Empowered African American Women Become Role Models for Others

Everybody knows who Oprah Winfrey is, but she is just one of many great African-American role models. Like Oprah is mistress of entertainment, Charles Phillips, Infor CEO, is master of business software. And those are just two examples of African-American leaders. Black women in particular are taking on increasing numbers of high profile positions. Let’s take a look at some of these.

Xerox’ Ursula Burns

Ursula, a child of the New York projects, is now CEO and President of Xerox, where she started working in 1980. Never intending to completely take over the company, she fell into the roll when she quite literally saved the company from going under. She took on the CEO position in 2009.

Merrill Lynch’s Amy Ellis-Simon

Amy is Managing Director at Merrill Lynch. In 1994, she started with the company as an intern. She is now the company’s first African-American managing director. She also co-founded the Three Sisters Scholarship Foundation, and the Global Markets and Investment Banking Women’s Leadership Council.

St. Louis YWCA’s Ardrian E. Bracy

Ardrian was first Controller for the Miami Dolphins before becoming CEO of the St. Louis YWCA. Few women have been able to have as much professional success as her. She has earned a wealth of awards, including the Black Enterprise 50 Most Powerful Black Women in Business and the African-American Women of Distinction award.

Goldman Sachs’ Edith Cooper

Edith is the head of the North American Hedge Fund Distribution division of Goldman Sachs. She started working here in 1996 and, by 1998, she became Managing Director. Two years later, she was made partner. Edith grew up in Manhattan and aspired to own a Madison Avenue fashion boutique. At 17, she had her first child and she says that was the moment her career took off. Now, she has two more children and gives 150% to everything that she does from her glass office with views of New York Harbor.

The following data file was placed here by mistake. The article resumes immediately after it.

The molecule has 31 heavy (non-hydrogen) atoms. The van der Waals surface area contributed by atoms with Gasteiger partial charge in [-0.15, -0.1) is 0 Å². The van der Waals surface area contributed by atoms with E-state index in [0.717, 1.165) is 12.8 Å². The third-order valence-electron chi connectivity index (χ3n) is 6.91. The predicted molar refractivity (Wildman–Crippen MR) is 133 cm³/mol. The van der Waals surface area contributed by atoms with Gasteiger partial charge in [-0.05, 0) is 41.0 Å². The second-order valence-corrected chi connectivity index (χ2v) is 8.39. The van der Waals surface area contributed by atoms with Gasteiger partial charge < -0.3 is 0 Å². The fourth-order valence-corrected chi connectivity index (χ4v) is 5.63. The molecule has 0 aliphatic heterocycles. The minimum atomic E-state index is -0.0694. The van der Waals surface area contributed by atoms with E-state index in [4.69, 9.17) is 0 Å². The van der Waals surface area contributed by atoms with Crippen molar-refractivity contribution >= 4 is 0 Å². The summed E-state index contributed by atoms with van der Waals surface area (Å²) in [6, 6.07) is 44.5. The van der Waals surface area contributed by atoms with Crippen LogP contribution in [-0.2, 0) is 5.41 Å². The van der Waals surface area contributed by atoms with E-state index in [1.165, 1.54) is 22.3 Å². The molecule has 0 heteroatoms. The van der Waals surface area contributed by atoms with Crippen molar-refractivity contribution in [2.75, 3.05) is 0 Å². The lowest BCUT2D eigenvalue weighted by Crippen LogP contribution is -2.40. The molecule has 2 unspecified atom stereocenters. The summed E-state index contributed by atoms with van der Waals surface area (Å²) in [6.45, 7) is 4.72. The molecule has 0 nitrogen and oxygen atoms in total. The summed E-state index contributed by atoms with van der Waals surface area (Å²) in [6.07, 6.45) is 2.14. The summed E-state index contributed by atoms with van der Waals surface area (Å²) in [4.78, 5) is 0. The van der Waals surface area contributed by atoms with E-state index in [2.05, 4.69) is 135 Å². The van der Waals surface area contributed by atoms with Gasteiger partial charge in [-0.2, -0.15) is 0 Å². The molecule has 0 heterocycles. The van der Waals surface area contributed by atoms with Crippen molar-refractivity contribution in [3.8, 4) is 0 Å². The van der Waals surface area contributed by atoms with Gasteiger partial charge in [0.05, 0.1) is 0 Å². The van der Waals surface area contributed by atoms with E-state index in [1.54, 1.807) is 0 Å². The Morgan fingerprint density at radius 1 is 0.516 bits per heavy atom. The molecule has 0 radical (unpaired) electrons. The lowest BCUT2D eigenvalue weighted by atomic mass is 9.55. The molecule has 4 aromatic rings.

Polo Ralph Lauren’s Tracey Thomas-Travis

Tracey is CFO and Senior Vice President of Finance at Polo Ralph Lauren. Before that, she was a Pepsi Bottling Group executive. stated that she earns a seven figure yearly income. Clearly, this is one woman who knows how to achieve financial success.

These are just five examples of powerful African-American women. They are true professionals in everything that they do, and this is true for all women who decide to take control of their own success. One of the things that makes black women stand out, however, is that they all seem to give back to the community. Karen Phillips, for instance, college sweetheart and wife of aforementioned Charles Phillips, currently runs a philanthropic organization through which she, her husband, and a team of trusted friends aim to further community outcomes, focusing particularly on black minority community and the STEM fields of research. They are perfect examples of how far people can come if they put their minds to it, and how being from an African-American background, as well as being a woman, can often be a barrier, but one that can be broken.

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